Five Tough Questions for Eagles Training Camp: Safety

Five Tough Questions for Eagles Training Camp: Safety

We pick up our training camp preview at safety, where it appears the Eagles have an even more wide-open competition than at quarterback. It's anybody's guess who will be starting come Week 1.

[ Five Tough Questions for Eagles Training Camp:
Quarterback | Running Back | Wide Receiver | Tight End | Offensive Line
Defensive Line | Linebacker | Cornerback ]

Is Nate Allen a draft bust?

He’s got one last chance to prove otherwise, but it's looking that way so far. We can be a little quick to judge athletes in this town, however nobody would blame you for being down on Allen. He was enjoying a promising rookie season in 2010 until it was interrupted by a ruptured patellar tendon, and he never quite looked the same the following year, remaining inconsistent up to present day. At best, Allen was essentially invisible in 15 games last season, defending just four passes while creating zero turnovers.

Then again, who didn’t look inconsistent amid the Eagles’ dysfunction in the waning days under Andy Reid, particularly on one of the league’s worst defenses? The secondary especially was a joke, as opposing quarterbacks posted a 99.6 passer rating against Philly – second-highest in the NFL. Sure, that would seem to reflect poorly on Allen, but the cornerbacks were frequently leaving the safeties to fend for themselves, and the safeties were often scratching their heads and looking confused after the fact. It was chaos.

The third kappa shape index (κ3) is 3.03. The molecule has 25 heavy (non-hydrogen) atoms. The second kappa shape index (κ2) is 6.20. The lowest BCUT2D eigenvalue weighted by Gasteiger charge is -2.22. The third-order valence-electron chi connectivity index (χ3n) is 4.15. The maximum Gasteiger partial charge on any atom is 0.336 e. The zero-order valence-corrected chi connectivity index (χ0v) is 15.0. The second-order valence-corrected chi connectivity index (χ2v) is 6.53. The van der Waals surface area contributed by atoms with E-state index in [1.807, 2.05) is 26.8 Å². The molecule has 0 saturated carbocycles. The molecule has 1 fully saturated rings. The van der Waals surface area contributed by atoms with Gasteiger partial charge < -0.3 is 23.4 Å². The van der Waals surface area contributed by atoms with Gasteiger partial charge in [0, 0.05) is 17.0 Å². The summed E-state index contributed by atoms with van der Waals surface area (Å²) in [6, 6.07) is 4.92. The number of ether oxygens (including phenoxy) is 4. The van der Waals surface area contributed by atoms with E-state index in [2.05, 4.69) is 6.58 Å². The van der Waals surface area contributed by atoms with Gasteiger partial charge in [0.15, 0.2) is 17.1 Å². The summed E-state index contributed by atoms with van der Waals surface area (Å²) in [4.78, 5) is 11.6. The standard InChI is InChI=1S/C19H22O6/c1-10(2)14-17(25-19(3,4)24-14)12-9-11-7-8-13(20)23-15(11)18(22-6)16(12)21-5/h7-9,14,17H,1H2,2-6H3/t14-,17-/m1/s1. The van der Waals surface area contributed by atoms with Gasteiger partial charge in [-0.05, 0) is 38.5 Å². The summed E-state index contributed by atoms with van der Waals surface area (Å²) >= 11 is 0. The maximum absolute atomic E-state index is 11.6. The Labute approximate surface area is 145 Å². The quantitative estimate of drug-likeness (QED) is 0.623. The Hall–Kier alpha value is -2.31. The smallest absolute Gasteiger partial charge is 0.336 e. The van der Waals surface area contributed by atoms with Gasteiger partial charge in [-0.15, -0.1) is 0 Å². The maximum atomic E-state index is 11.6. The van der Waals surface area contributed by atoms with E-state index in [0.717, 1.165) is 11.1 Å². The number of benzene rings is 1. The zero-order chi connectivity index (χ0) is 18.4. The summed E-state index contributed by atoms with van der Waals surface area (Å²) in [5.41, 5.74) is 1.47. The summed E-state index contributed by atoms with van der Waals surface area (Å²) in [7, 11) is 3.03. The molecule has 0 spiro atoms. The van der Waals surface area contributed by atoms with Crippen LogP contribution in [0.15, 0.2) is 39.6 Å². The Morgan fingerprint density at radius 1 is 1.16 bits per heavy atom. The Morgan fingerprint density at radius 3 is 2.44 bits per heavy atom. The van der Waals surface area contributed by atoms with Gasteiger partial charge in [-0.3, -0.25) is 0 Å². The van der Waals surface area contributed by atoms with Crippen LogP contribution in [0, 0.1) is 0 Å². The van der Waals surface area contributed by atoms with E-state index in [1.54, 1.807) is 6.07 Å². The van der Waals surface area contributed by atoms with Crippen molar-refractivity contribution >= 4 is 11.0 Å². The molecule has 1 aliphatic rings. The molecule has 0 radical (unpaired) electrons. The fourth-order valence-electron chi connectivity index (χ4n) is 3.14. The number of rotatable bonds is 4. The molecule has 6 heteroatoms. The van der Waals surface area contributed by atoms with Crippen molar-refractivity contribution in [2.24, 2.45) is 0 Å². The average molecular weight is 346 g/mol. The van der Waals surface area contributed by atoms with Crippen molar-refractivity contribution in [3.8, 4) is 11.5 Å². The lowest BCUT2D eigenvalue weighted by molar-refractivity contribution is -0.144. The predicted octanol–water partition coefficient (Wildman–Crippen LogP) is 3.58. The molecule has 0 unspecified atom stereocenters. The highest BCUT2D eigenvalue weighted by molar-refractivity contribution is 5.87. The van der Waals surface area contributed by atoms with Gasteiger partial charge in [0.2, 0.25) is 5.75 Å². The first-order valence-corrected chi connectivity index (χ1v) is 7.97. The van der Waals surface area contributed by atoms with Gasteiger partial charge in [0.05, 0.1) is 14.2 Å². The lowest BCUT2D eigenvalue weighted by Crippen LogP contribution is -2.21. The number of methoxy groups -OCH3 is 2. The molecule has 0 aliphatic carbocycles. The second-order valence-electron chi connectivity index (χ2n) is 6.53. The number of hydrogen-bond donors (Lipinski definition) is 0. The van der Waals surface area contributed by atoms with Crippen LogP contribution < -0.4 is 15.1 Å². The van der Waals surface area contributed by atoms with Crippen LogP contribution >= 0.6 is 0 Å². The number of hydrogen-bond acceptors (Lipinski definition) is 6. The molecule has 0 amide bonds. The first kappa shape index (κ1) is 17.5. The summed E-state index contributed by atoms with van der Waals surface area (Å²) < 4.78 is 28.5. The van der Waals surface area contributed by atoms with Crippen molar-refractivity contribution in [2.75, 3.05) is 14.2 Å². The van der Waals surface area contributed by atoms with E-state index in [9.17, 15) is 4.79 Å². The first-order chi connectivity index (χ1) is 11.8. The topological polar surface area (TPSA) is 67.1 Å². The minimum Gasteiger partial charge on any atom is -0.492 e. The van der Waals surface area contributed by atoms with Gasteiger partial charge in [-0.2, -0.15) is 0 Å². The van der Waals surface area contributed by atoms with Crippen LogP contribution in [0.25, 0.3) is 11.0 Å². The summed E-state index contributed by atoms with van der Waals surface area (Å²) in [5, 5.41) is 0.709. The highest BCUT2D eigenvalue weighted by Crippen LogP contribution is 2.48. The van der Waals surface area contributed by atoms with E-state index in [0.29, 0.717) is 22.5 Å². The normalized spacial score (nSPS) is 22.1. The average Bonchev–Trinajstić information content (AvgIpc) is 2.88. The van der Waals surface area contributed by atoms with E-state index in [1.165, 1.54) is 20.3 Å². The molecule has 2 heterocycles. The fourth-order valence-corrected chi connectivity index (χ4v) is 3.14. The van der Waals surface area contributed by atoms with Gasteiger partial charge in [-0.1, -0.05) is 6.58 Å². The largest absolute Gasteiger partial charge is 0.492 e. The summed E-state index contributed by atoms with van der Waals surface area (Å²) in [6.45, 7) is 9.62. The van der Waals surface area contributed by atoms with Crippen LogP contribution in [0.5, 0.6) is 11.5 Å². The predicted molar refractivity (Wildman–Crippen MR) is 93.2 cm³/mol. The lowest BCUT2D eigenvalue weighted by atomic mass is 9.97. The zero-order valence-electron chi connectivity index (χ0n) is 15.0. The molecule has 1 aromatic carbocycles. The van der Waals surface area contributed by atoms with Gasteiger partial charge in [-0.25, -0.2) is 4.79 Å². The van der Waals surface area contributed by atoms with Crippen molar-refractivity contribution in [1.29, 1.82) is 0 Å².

The Birds’ defense probably won’t be an elite unit in their first year under Chip Kelly and defensive coordinator Billy Davis, but that should be because they’re a little short on talent, not for a lack of understanding the scheme. Whatever was going on with Juan Castillo/Todd Bowles/Jim Washburn on the coaching staff over the last two seasons, the secondary appeared to be hung out to dry as a result.

In other words, maybe Allen’s struggles are not all his own fault. Maybe in a less-complex scheme (with a true defensive coordinator), where the other guys in the huddle are in it for more than themselves, he’ll improve. Or maybe the one dubbed “the McNabb Pick” is a bust, and he’ll be exposed no matter where he is or who’s around him. The clock is ticking.

What should we expect from Patrick Chung?